Researchers to revisit ancient Antikythera wreck using new technology
The Antikythera wreck in the Aegean Sea is a world-famous underwater archaeological site thrown into the spotlight in 1900 when researchers discovered an incredible mechanical device, now known as the Antikythera mechanism , which dates back 2,000 years. The device consists of a complex combination of gears and took decades for scientists to decipher its functionality – it shows the positions of the sun, moon, and planets as they move through the zodiac, predicts solar and lunar eclipses, and even marked key events such as the Pan-Hellenic games.
Archaeologists suspect that there is much more to be found within the Antikythera wreck, named after the Greek island Antikythera, however, the dangerous conditions of the submerged vessel have so far prevented researchers exploring the site fully. The wreck is located at an extreme depth of 120 metres, resulting in the death of one diver and others being paralyzed from decompression sickness. Subsequent attempts more recently have led to more discoveries, but time constraints have prevented a thorough study of the wreck.
According to a new report in New Scientist , marine archaeologists with the American Museum of Natural History have now come up with a solution – they will use a high-tech exosuit developed by Nuytco research, which allows divers to descend to 300 metres for hours at a time without the need for decompressing upon returning to the surface. The exosuit, which is made mostly of aluminium, works like a submarine. It has 1.6 horsepower thrusters, an oxygen replenishment system, LED lights, cameras, and is tethered to the surface with a fiber optic gigabit Ethernet that allows for two-way communications, a live video feed, and monitoring of the suit and its wearer.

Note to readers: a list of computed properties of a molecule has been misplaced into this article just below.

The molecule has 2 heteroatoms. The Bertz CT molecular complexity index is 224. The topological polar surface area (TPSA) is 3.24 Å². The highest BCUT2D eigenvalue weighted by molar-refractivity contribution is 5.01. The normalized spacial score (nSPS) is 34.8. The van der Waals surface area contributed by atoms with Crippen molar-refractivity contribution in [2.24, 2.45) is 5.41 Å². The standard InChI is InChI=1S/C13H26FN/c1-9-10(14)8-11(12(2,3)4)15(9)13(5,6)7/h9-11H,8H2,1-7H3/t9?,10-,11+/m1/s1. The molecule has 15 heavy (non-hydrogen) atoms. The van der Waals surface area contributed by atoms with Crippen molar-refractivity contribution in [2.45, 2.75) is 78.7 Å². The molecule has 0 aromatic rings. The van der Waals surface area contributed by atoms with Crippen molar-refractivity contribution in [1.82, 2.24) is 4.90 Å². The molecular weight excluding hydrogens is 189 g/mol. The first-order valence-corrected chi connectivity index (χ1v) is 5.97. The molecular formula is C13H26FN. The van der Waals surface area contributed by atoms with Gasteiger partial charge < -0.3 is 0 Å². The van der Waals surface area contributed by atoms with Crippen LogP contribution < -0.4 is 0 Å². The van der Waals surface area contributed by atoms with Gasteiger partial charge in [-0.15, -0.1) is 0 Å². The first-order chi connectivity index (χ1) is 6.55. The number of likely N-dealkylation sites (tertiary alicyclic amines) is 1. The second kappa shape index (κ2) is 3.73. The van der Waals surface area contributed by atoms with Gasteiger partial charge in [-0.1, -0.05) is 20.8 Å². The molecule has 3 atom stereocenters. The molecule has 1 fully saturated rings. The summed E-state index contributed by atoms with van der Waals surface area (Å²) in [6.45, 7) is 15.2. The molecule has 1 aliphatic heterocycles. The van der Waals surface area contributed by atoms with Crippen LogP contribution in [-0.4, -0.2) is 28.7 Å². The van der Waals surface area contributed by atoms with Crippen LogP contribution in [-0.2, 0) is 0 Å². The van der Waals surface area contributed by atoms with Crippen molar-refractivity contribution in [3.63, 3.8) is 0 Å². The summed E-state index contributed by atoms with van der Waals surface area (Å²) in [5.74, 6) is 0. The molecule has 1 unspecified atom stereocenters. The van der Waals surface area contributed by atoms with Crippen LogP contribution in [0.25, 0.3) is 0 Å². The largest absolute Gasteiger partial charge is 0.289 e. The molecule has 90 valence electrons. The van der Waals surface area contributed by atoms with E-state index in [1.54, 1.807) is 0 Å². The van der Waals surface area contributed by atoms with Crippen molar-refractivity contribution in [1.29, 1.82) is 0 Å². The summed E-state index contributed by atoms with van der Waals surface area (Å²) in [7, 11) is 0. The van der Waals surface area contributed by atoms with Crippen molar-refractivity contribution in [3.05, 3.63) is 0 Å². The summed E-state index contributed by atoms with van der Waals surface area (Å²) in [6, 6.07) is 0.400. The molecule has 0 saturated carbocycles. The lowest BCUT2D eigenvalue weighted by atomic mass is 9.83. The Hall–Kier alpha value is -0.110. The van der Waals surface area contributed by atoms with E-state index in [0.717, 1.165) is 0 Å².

Exosuit developed by Nuytco research. Credit: American Museum of Natural History
Brendan Foley, co-director of field operations at WHOI's Deep Submergence Laboratory, believes that the Antikythera shipwreck still holds many secrets and the suit will help find them. A preliminary survey last year showed artefacts scattered over an area 50 metres by 10 metres, and even revealed a previously unknown shipwreck alongside the first one.
"We have feet, arms and the crest of a warrior's helmet from statues recovered in 1900 – maybe we'll get lucky and find the rest of them," says Foley. "But for me, the mechanism is what sets this wreck apart. It's the questions it opens up about the history of science and technology that fire my imagination."